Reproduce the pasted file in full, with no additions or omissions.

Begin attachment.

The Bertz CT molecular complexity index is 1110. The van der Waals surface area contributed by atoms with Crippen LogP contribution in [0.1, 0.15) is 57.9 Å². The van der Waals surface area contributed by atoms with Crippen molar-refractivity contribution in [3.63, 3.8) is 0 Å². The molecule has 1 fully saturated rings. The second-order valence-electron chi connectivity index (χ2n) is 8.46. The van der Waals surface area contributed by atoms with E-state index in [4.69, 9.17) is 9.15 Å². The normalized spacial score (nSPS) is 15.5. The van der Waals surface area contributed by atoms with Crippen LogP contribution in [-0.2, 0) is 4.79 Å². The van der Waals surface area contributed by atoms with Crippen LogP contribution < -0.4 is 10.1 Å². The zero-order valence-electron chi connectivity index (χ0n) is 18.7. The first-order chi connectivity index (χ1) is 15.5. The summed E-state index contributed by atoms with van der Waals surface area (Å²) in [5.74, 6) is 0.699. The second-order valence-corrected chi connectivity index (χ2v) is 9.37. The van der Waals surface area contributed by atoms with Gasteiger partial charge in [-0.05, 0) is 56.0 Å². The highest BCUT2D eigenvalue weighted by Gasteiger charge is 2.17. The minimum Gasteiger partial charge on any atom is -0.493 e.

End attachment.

The Bertz CT molecular complexity index is 1110. The van der Waals surface area contributed by atoms with Crippen LogP contribution in [0.1, 0.15) is 57.9 Å². The van der Waals surface area contributed by atoms with Crippen molar-refractivity contribution in [3.63, 3.8) is 0 Å². The molecule has 1 fully saturated rings. The second-order valence-electron chi connectivity index (χ2n) is 8.46. The van der Waals surface area contributed by atoms with E-state index in [4.69, 9.17) is 9.15 Å². The normalized spacial score (nSPS) is 15.5. The van der Waals surface area contributed by atoms with Crippen LogP contribution in [-0.2, 0) is 4.79 Å². The van der Waals surface area contributed by atoms with Crippen LogP contribution < -0.4 is 10.1 Å². The zero-order valence-electron chi connectivity index (χ0n) is 18.7. The first-order chi connectivity index (χ1) is 15.5. The summed E-state index contributed by atoms with van der Waals surface area (Å²) in [5.74, 6) is 0.699. The second-order valence-corrected chi connectivity index (χ2v) is 9.37. The van der Waals surface area contributed by atoms with Gasteiger partial charge in [-0.05, 0) is 56.0 Å². The highest BCUT2D eigenvalue weighted by Gasteiger charge is 2.17. The minimum Gasteiger partial charge on any atom is -0.493 e.